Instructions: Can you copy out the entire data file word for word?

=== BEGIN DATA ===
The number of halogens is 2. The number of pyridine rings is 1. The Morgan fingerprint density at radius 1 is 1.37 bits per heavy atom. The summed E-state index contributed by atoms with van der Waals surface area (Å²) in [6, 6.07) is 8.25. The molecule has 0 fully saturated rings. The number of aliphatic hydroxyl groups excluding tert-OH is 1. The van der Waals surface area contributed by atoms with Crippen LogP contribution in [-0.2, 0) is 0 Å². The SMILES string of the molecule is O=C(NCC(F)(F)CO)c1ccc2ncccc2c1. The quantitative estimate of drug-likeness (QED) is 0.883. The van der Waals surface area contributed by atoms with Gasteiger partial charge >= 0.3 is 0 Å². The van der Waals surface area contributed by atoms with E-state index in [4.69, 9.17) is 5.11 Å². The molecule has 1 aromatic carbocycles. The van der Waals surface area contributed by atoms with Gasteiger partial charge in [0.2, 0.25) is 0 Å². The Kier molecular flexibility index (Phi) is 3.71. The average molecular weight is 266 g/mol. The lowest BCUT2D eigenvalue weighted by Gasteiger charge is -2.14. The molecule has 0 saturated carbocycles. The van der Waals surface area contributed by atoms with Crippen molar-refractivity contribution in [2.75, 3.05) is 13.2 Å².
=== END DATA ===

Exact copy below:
The number of halogens is 2. The number of pyridine rings is 1. The Morgan fingerprint density at radius 1 is 1.37 bits per heavy atom. The summed E-state index contributed by atoms with van der Waals surface area (Å²) in [6, 6.07) is 8.25. The molecule has 0 fully saturated rings. The number of aliphatic hydroxyl groups excluding tert-OH is 1. The van der Waals surface area contributed by atoms with Crippen LogP contribution in [-0.2, 0) is 0 Å². The SMILES string of the molecule is O=C(NCC(F)(F)CO)c1ccc2ncccc2c1. The quantitative estimate of drug-likeness (QED) is 0.883. The van der Waals surface area contributed by atoms with Gasteiger partial charge >= 0.3 is 0 Å². The van der Waals surface area contributed by atoms with E-state index in [4.69, 9.17) is 5.11 Å². The molecule has 1 aromatic carbocycles. The van der Waals surface area contributed by atoms with Gasteiger partial charge in [0.2, 0.25) is 0 Å². The Kier molecular flexibility index (Phi) is 3.71. The average molecular weight is 266 g/mol. The lowest BCUT2D eigenvalue weighted by Gasteiger charge is -2.14. The molecule has 0 saturated carbocycles. The van der Waals surface area contributed by atoms with Crippen molar-refractivity contribution in [2.75, 3.05) is 13.2 Å².